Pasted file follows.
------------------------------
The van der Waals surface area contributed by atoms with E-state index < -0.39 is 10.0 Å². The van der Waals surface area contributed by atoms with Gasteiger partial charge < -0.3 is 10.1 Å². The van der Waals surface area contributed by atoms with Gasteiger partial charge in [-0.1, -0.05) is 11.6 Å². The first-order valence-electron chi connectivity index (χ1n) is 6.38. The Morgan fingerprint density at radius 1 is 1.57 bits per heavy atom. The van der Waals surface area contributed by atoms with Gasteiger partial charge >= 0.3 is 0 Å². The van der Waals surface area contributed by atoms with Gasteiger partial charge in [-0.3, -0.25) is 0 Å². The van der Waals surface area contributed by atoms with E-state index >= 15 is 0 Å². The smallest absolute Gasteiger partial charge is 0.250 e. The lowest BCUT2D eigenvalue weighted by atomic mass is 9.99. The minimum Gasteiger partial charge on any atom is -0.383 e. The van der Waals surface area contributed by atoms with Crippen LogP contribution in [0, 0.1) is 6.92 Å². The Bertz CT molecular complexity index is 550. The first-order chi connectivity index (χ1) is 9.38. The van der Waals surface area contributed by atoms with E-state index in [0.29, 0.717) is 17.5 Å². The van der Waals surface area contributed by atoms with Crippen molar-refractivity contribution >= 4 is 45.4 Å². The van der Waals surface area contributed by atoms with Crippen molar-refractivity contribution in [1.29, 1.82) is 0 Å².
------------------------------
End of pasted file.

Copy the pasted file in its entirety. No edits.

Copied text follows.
The van der Waals surface area contributed by atoms with E-state index < -0.39 is 10.0 Å². The van der Waals surface area contributed by atoms with Gasteiger partial charge < -0.3 is 10.1 Å². The van der Waals surface area contributed by atoms with Gasteiger partial charge in [-0.1, -0.05) is 11.6 Å². The first-order valence-electron chi connectivity index (χ1n) is 6.38. The Morgan fingerprint density at radius 1 is 1.57 bits per heavy atom. The van der Waals surface area contributed by atoms with Gasteiger partial charge >= 0.3 is 0 Å². The van der Waals surface area contributed by atoms with Gasteiger partial charge in [-0.3, -0.25) is 0 Å². The van der Waals surface area contributed by atoms with E-state index >= 15 is 0 Å². The smallest absolute Gasteiger partial charge is 0.250 e. The lowest BCUT2D eigenvalue weighted by atomic mass is 9.99. The minimum Gasteiger partial charge on any atom is -0.383 e. The van der Waals surface area contributed by atoms with Crippen LogP contribution in [0, 0.1) is 6.92 Å². The Bertz CT molecular complexity index is 550. The first-order chi connectivity index (χ1) is 9.38. The van der Waals surface area contributed by atoms with E-state index in [0.29, 0.717) is 17.5 Å². The van der Waals surface area contributed by atoms with Crippen molar-refractivity contribution >= 4 is 45.4 Å². The van der Waals surface area contributed by atoms with Crippen molar-refractivity contribution in [1.29, 1.82) is 0 Å².